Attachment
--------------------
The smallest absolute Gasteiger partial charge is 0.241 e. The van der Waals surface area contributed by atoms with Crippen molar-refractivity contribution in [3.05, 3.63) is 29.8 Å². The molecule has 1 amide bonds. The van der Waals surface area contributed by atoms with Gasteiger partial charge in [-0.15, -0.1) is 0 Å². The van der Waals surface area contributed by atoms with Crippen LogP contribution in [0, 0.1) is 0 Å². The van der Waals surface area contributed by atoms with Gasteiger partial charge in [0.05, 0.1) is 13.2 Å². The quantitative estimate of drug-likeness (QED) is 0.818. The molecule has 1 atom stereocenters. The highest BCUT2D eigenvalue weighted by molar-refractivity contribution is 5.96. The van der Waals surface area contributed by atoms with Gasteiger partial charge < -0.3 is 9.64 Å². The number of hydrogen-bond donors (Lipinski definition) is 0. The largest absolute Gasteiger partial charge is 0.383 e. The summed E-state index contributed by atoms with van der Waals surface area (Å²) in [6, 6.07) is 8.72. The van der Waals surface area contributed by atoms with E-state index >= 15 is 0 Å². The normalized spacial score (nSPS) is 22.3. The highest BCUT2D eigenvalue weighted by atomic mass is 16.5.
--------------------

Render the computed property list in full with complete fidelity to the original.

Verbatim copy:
The smallest absolute Gasteiger partial charge is 0.241 e. The van der Waals surface area contributed by atoms with Crippen molar-refractivity contribution in [3.05, 3.63) is 29.8 Å². The molecule has 1 amide bonds. The van der Waals surface area contributed by atoms with Gasteiger partial charge in [-0.15, -0.1) is 0 Å². The van der Waals surface area contributed by atoms with Crippen LogP contribution in [0, 0.1) is 0 Å². The van der Waals surface area contributed by atoms with Gasteiger partial charge in [0.05, 0.1) is 13.2 Å². The quantitative estimate of drug-likeness (QED) is 0.818. The molecule has 1 atom stereocenters. The highest BCUT2D eigenvalue weighted by molar-refractivity contribution is 5.96. The van der Waals surface area contributed by atoms with Gasteiger partial charge < -0.3 is 9.64 Å². The number of hydrogen-bond donors (Lipinski definition) is 0. The largest absolute Gasteiger partial charge is 0.383 e. The summed E-state index contributed by atoms with van der Waals surface area (Å²) in [6, 6.07) is 8.72. The van der Waals surface area contributed by atoms with E-state index >= 15 is 0 Å². The normalized spacial score (nSPS) is 22.3. The highest BCUT2D eigenvalue weighted by atomic mass is 16.5.